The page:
And Kheldor? Hard to say. His father thought all robed men were cowards, but Arkady had butted heads -- no, horns -- with the old man before, and been right once or twice. Well, maybe three or four times. And more often against Petrov. His next-oldest brother was a great wrestler, but sadly lacking when it came to wits.
His horse trembled slightly under him. Patience, Gildas, patience. I know you're weary, but soon you'll be under a roof with dry hay, if this Oleg knows his business.
|Anton Domnoff Lebeda|
Anton turns to the man on a good horse, the warning chop of which tells him that it is war-trained. Hail warrior, the coach is fine, I had to leave it at the last farmhouse on this road this morning, the coachmen would go no further. I've walked since but my travails pale compared to yours. May I inquire as to your name or do you prefer the same anonymity as this night brings till better light comes forth?" I grow uneasy at the delay at this gate; wonder if something is amiss? Anton looks to the gate and frowns a bit. Goodman is something wrong? Good coin awaits for an open gate and hearth!
Kheldor visibly winced when the horn was blown announcing their presence. "Shadows take you man! What in the name of The Great Dreamer are you doing?? You just alerted anybody within at least mile of our presence. Have you no concept of subtly?"
Nobles. How he despised them. They thought they could do whatever they wanted just because of being born into the right family. Many had tried to control the young shadow mage, but his spirit was too wild to be bound.
He thought himself blessed by the Song of Spheres herself, being chosen to take part in this expedition. It seemed pure chance that the innkeeper of the tavern he was staying in was a cousin of some important person of someplace he didn't care to know about. And when word came around that there was going to be a venture into the Stolen Lands, the innkeep strongly suggested Kheldor be assigned to the team.
While he desperately wanted to create a home for himself and Zeldana, he was beginning to think this was a bad idea. After all, what sane man blew a horn in the middle of the night??
He leaned against a tree, barely visible, his golden eyes twinkling in the lantern's light, waiting to be let inside. Thankfully, while he was rather wet, he was starting to dry a bit, as the tree currently kept most of the rain off of him.
As everyone waits outside the gates to the fort, a larger man with a barrel chest, wild red hair and small, angry eyes opens the gate a crack with an ugly look. "I heard you men. How could I not with that damn horn?" He says angrily, then opens the gates calmly for you all, displaying his previously hidden crossbow as he puts it away, then points to the largest building. "My wife Svetlana is in there. Feel free to get some food and drink, stable your horses in there," He points to an obvious stables to the side. "I assume you're the guards sent from Brevoy?" As you head inside he waits for everyone to stable or move in then comes in behind you, opening to a large kitchen and dining area combination where a svelte, pixieish blonde woman in a ponytail works away at a stove. "Are these our visitors dear?" She asks, pulling a large pot of stew from the fire. "Aye. Hungry and thirsty as you could ask." The large man, presumably the titular Oleg, gives his wife a chaste kiss as he takes the pot from her, placing it in the center of the large table in the middle of the room. "Feel free to eat. Bread will be out in a bit."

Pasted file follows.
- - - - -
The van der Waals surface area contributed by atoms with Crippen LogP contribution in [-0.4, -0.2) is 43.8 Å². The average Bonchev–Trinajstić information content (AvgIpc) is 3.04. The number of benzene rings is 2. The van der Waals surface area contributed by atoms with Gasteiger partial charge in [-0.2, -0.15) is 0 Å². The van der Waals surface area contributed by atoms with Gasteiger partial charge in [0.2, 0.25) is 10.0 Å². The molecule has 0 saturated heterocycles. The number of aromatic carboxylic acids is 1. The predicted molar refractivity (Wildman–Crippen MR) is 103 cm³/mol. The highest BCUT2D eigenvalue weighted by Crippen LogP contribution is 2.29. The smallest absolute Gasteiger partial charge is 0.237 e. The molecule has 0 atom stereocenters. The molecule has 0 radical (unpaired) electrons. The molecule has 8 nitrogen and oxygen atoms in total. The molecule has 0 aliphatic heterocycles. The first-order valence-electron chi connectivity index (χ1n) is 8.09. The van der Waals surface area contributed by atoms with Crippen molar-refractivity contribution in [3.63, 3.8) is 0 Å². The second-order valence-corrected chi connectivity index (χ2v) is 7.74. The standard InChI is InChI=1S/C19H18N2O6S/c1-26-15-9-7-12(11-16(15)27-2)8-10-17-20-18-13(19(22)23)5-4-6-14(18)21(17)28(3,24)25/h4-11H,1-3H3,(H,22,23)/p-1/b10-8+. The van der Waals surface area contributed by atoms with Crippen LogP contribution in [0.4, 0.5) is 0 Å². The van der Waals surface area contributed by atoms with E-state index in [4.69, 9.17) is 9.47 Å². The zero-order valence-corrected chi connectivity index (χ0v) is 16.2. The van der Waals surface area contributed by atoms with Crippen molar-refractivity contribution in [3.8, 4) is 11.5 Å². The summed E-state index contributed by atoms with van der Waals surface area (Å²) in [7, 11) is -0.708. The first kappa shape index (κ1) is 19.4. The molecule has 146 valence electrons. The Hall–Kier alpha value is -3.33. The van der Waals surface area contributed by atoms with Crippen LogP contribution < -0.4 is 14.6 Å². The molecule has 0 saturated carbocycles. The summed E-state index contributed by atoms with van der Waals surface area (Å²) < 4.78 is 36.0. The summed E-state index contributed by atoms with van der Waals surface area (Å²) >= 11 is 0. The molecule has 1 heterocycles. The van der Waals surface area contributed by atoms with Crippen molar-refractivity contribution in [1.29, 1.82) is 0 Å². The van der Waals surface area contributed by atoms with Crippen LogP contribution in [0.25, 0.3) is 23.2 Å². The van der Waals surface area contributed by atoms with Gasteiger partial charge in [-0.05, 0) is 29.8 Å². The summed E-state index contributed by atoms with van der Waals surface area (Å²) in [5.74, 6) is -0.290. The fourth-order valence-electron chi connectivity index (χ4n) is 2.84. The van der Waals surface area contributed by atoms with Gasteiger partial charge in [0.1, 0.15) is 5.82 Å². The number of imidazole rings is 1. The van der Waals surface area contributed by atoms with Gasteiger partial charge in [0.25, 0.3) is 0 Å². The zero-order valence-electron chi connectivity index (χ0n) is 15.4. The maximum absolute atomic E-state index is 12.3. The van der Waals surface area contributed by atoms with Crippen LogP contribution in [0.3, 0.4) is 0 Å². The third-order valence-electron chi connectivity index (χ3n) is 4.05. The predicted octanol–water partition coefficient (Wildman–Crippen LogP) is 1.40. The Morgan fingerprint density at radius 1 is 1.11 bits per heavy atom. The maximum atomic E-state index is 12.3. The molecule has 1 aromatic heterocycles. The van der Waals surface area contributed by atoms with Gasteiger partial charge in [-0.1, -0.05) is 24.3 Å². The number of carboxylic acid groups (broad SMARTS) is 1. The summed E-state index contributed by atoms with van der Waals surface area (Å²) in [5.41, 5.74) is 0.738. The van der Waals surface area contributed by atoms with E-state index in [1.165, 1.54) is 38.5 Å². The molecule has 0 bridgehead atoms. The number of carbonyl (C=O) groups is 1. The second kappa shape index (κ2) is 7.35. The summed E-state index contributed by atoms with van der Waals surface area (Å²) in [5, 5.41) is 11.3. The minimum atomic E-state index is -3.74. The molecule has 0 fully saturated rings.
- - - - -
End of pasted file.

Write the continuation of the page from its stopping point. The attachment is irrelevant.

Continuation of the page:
The stew is a delicious venison blend. A bit light on vegetables, but quite tasty nonetheless. The black flatbread which comes later is even better, served with dark peppers that sizzle the mouth.
Before stepping inside, Kheldor speaks a quiet word in a language nobody could understand and waves his hand down his body, instantly drying himself off. Casting Prestidigitation. He then nods his thanks to Oleg and sits down to eat. He doesn't say much, but will respond to anybody who talks to him. When finished, he says "That was a most deliciously amazing meal. Thank you very much for allowing me to eat at your table."
|Anton Domnoff Lebeda|
Anton starts and looks toward the shadowy tree where the voice came out, his nostrils flaring and sniffing like a bloodhound, a figure lurking just outside his darkling vision. By Gorum, I had no idea you were there! Give a man a stroke! Well A good eve... soon, I hope, to you."
Anton turns as the gate open and an irascible man admits them.
Thank you, Master Oleg for succor on such an eve, I'm Anton Lebeda. We'll speak more out of the rain and with the gratefully appreciated food." Anton follows Oleg into the inn having no horse to stable. He starts wringing out his clothes near the doorways as to not drip all over the place. When Kheldor does his magic he asks, "Hello good mage, could you help me not to bring a mess into this lovely home?"
"This meal is great Goodwife Svetlana, this cooking is surprising given the isolation of this place, your labors do not go for nought. I just met these other travelers at your gate, I believe we are on common purpose. When the meal closes we can discuss upon our business and perhaps yours Master Oleg. You mentioned guards coming, are yours missing or failing?"
Anton looks over everyone and seems to stop and do a dog-like sniffle every so often.